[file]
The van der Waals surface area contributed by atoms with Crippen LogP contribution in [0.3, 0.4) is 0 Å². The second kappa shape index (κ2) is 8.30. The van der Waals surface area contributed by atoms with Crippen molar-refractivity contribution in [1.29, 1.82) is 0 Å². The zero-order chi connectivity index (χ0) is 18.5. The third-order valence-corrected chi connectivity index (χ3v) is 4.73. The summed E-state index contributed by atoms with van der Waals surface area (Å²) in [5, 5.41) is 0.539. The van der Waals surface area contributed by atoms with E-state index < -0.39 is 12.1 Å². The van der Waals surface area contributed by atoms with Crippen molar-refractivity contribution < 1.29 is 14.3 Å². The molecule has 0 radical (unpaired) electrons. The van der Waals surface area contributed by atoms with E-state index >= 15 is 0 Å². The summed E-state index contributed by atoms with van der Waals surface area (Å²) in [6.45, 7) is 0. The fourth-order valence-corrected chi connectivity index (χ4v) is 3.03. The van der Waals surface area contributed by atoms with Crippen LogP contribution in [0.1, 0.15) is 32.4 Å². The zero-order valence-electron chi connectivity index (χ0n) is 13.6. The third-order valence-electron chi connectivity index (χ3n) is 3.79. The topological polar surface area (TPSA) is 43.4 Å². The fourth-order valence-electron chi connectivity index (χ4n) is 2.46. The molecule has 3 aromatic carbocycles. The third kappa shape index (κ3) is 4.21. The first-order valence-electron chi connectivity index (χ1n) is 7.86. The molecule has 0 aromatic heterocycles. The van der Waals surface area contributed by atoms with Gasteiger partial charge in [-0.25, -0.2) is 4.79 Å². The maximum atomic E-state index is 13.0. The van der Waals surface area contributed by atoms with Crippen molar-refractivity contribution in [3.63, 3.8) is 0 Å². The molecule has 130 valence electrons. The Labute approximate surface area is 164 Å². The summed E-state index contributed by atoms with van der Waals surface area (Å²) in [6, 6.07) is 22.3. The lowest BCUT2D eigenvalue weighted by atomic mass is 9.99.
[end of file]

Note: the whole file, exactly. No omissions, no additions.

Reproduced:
The van der Waals surface area contributed by atoms with Crippen LogP contribution in [0.3, 0.4) is 0 Å². The second kappa shape index (κ2) is 8.30. The van der Waals surface area contributed by atoms with Crippen molar-refractivity contribution in [1.29, 1.82) is 0 Å². The zero-order chi connectivity index (χ0) is 18.5. The third-order valence-corrected chi connectivity index (χ3v) is 4.73. The summed E-state index contributed by atoms with van der Waals surface area (Å²) in [5, 5.41) is 0.539. The van der Waals surface area contributed by atoms with E-state index < -0.39 is 12.1 Å². The van der Waals surface area contributed by atoms with Crippen molar-refractivity contribution < 1.29 is 14.3 Å². The molecule has 0 radical (unpaired) electrons. The van der Waals surface area contributed by atoms with E-state index >= 15 is 0 Å². The summed E-state index contributed by atoms with van der Waals surface area (Å²) in [6.45, 7) is 0. The fourth-order valence-corrected chi connectivity index (χ4v) is 3.03. The van der Waals surface area contributed by atoms with Crippen LogP contribution in [0.1, 0.15) is 32.4 Å². The zero-order valence-electron chi connectivity index (χ0n) is 13.6. The third-order valence-electron chi connectivity index (χ3n) is 3.79. The topological polar surface area (TPSA) is 43.4 Å². The fourth-order valence-electron chi connectivity index (χ4n) is 2.46. The molecule has 3 aromatic carbocycles. The third kappa shape index (κ3) is 4.21. The first-order valence-electron chi connectivity index (χ1n) is 7.86. The molecule has 0 aromatic heterocycles. The van der Waals surface area contributed by atoms with Gasteiger partial charge in [-0.25, -0.2) is 4.79 Å². The maximum atomic E-state index is 13.0. The van der Waals surface area contributed by atoms with Crippen molar-refractivity contribution in [3.63, 3.8) is 0 Å². The molecule has 130 valence electrons. The Labute approximate surface area is 164 Å². The summed E-state index contributed by atoms with van der Waals surface area (Å²) in [6, 6.07) is 22.3. The lowest BCUT2D eigenvalue weighted by atomic mass is 9.99.